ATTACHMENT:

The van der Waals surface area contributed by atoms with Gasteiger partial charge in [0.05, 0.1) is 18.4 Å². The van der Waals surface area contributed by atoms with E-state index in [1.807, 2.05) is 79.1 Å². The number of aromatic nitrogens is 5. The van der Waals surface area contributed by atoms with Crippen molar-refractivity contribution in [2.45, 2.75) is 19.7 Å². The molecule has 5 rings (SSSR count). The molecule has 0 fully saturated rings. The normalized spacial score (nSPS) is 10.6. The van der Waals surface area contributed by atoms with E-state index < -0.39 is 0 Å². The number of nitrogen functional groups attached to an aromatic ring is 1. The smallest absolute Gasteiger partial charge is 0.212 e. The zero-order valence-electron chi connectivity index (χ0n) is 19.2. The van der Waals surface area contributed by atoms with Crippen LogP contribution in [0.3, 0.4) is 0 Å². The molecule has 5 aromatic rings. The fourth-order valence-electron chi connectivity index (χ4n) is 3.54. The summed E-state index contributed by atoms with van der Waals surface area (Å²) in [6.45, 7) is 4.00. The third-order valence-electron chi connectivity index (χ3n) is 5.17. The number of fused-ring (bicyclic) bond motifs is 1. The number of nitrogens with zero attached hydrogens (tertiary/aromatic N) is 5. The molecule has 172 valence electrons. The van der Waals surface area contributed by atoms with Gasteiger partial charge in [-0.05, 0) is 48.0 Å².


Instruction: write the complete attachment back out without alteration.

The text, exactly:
The van der Waals surface area contributed by atoms with Gasteiger partial charge in [0.05, 0.1) is 18.4 Å². The van der Waals surface area contributed by atoms with E-state index in [1.807, 2.05) is 79.1 Å². The number of aromatic nitrogens is 5. The van der Waals surface area contributed by atoms with Crippen molar-refractivity contribution in [2.45, 2.75) is 19.7 Å². The molecule has 5 rings (SSSR count). The molecule has 0 fully saturated rings. The normalized spacial score (nSPS) is 10.6. The van der Waals surface area contributed by atoms with E-state index < -0.39 is 0 Å². The number of nitrogen functional groups attached to an aromatic ring is 1. The smallest absolute Gasteiger partial charge is 0.212 e. The zero-order valence-electron chi connectivity index (χ0n) is 19.2. The van der Waals surface area contributed by atoms with Crippen LogP contribution in [0.3, 0.4) is 0 Å². The molecule has 5 aromatic rings. The fourth-order valence-electron chi connectivity index (χ4n) is 3.54. The summed E-state index contributed by atoms with van der Waals surface area (Å²) in [6.45, 7) is 4.00. The third-order valence-electron chi connectivity index (χ3n) is 5.17. The number of fused-ring (bicyclic) bond motifs is 1. The number of nitrogens with zero attached hydrogens (tertiary/aromatic N) is 5. The molecule has 172 valence electrons. The van der Waals surface area contributed by atoms with Gasteiger partial charge in [-0.05, 0) is 48.0 Å².